Organic solvents are typically used in the traditional experiments for measuring colligative properties, such as freezing point depression. This experiment uses fatty acids and oils to avoid the use of organic solvents.
Dr. Matthew Fountain at SUNY Fredonia has revised their General Chemistry II labs to results in a drastic reduction in waste and the use of hazardous chemicals. By utilizing the waste from one experiment in the following experiment, there has been almost a 90% reduction in waste. The laboratory sequence is described in this case study.
Model laboratory manuals are used as examples of traditional laboratory experiments. This case study highlights 6 alternative green chemistry experiments that can be used in the general chemistry laboratory, providing options for faculty. Labs include Beer’s Law, Hess’s Law, Qualitative Analysis, Identification of an Unknown Organic Compound, Molar Mass Determination, Determining a Rate Law.
Titration experiments are commonly performed in general chemistry courses to demonstrate technique and to understand acid/base chemistry. Typical titration experiments involve the titration of an acid with a standardized solution of a base. Acids can be benign, such as acetic acid, or more toxic, such as oxalic acid. The experiment outlined in this case study is designed to replace experiments utilizing oxalic acid, an acid with high human health hazards. The wood ash titration also allows students to consider using renewable feedstocks for chemical reactions and processes.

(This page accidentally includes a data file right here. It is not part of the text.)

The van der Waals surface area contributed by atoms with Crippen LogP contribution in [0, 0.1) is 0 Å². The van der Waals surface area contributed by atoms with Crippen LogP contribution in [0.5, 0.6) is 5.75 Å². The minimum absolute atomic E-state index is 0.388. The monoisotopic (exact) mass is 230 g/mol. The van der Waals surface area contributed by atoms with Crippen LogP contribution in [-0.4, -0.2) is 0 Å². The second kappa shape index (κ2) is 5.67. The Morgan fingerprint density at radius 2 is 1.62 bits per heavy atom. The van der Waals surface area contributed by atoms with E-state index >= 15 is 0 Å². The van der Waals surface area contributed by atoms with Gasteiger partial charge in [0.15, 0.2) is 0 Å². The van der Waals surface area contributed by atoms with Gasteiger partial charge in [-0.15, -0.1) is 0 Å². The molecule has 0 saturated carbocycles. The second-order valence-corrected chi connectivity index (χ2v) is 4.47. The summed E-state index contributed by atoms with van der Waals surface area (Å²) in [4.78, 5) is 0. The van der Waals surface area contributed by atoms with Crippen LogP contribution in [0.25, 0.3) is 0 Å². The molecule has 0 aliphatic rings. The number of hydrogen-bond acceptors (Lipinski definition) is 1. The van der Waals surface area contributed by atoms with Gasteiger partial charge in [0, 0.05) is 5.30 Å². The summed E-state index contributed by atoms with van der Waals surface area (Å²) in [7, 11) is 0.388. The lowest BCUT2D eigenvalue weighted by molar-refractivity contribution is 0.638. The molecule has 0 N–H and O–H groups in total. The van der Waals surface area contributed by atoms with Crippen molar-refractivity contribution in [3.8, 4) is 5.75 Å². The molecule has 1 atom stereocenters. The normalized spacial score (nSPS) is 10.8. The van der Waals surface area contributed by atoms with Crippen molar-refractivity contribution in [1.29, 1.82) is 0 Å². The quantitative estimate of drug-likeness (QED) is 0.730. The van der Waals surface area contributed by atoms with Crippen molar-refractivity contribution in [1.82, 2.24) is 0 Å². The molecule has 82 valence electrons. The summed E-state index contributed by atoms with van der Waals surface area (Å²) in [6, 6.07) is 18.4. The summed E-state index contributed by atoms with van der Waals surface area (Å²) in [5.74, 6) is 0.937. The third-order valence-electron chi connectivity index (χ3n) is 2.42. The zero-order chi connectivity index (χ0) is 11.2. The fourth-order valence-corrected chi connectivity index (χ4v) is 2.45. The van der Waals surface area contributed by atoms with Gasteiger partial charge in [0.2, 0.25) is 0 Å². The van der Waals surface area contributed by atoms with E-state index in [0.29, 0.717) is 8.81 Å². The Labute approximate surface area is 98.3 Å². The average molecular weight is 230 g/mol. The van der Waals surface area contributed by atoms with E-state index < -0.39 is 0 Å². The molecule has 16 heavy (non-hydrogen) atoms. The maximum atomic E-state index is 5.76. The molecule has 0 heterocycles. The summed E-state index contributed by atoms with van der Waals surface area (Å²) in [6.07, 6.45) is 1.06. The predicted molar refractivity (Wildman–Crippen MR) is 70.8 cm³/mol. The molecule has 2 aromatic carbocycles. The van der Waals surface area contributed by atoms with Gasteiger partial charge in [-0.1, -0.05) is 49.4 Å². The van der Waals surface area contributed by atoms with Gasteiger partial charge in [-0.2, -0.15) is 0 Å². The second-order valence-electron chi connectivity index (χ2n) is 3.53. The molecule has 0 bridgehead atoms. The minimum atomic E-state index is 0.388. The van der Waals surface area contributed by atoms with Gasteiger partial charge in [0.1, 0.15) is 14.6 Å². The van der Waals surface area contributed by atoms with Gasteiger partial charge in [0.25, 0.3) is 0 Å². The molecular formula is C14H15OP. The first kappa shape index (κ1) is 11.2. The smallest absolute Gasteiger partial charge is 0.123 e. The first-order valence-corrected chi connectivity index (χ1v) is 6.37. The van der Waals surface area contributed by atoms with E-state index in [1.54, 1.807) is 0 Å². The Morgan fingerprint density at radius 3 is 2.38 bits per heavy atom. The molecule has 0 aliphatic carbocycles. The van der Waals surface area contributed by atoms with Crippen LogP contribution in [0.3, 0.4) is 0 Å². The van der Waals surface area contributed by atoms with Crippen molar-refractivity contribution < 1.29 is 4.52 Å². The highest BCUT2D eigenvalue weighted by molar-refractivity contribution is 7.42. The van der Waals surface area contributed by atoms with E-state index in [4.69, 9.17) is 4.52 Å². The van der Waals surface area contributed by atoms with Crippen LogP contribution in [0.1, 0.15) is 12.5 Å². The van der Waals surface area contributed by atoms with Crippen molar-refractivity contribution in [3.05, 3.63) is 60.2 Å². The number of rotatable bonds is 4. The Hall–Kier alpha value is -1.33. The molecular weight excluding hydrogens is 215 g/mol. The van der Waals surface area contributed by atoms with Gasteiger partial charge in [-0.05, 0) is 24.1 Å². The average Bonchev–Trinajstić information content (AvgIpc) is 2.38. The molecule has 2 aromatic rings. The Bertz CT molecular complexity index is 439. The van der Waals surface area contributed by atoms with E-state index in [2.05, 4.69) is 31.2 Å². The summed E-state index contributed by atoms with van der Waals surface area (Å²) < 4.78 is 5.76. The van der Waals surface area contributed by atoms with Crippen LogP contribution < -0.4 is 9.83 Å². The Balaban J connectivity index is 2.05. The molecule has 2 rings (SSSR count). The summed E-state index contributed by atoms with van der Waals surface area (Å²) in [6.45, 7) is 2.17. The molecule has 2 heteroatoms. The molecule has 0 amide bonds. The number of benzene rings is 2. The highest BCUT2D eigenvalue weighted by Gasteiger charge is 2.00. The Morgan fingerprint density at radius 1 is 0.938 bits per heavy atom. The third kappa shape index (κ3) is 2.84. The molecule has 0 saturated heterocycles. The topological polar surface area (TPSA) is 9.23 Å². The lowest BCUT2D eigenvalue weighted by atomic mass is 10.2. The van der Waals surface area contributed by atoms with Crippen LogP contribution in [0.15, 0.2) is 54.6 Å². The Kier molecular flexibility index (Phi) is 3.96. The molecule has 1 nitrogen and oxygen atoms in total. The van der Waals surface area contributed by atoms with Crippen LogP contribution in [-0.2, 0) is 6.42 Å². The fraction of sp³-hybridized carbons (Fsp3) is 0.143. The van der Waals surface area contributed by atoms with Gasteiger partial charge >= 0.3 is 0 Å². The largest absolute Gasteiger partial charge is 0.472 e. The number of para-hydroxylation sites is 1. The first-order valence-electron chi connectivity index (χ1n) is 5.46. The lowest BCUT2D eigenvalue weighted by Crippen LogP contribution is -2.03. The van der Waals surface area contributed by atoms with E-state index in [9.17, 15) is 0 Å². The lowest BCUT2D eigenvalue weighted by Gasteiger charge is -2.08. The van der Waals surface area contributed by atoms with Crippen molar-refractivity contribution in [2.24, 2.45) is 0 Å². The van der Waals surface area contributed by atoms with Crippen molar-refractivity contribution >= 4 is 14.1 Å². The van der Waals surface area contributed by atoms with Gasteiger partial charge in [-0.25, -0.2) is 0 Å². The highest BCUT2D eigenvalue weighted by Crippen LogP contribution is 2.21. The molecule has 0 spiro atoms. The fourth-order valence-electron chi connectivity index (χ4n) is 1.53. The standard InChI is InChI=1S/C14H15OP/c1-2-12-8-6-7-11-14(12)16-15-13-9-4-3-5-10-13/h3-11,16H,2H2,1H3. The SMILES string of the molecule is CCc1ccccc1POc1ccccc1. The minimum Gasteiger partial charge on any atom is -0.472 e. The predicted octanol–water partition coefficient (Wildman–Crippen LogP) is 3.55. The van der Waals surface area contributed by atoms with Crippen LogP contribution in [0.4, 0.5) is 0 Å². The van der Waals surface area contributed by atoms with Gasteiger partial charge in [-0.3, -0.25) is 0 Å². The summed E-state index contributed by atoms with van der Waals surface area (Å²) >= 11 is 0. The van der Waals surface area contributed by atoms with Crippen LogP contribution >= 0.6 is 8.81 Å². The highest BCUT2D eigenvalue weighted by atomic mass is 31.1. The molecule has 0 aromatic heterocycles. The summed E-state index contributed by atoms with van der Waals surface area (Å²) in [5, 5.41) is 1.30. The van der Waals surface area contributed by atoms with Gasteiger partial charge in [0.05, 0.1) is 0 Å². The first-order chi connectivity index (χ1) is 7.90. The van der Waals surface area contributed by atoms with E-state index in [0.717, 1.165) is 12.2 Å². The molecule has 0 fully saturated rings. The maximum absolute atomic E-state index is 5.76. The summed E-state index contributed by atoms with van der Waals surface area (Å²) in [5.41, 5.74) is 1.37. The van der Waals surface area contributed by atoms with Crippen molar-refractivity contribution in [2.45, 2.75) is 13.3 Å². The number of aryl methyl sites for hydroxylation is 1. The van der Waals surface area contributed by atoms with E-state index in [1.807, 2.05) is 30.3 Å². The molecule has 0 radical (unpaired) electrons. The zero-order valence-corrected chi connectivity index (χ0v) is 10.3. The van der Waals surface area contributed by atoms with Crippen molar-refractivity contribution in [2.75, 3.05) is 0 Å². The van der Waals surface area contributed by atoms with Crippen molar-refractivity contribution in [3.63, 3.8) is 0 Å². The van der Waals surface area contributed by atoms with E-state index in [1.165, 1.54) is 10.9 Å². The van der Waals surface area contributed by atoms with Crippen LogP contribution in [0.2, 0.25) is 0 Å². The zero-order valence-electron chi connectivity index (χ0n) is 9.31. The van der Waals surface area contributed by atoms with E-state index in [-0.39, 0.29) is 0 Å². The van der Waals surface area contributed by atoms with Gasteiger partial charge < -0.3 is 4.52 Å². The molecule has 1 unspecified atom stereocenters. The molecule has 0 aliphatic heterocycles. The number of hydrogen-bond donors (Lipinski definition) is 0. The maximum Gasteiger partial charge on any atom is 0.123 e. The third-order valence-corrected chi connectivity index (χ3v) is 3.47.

Clock reactions are traditionally performed in the general chemistry laboratory with a variety of reagents, including bisulfites, formaldehyde, mercuric ions, and thiosulfates. This greener alternative uses vitamin C tablets and eliminates the use of many of the traditional chemicals used for this reaction. This case study includes an analysis of the economic and waste benefits for the greener lab being used at Syracuse University.
Student construct a dye-sensitized solar cell using blackberry juice as the sensitizer dye. They are able to test their device and measure the efficiency.
Chemistry Concepts: Renewable energy, photoelectrochemical cells, renewable feedstocks, semiconductors.
Developed by Beyond Benign. Kits are available from Flinn Scientific.
In this laboratory experiment, students will determine the percent water in an unknown hydrate and use that information to determine the formula of a hydrate. Students will also perform a hazard assessment for different hydrates and rank them according to their human and environmental hazards.
Initiated by Saskia van Bergen, developed from Green River College and supported by WA State Department of Ecology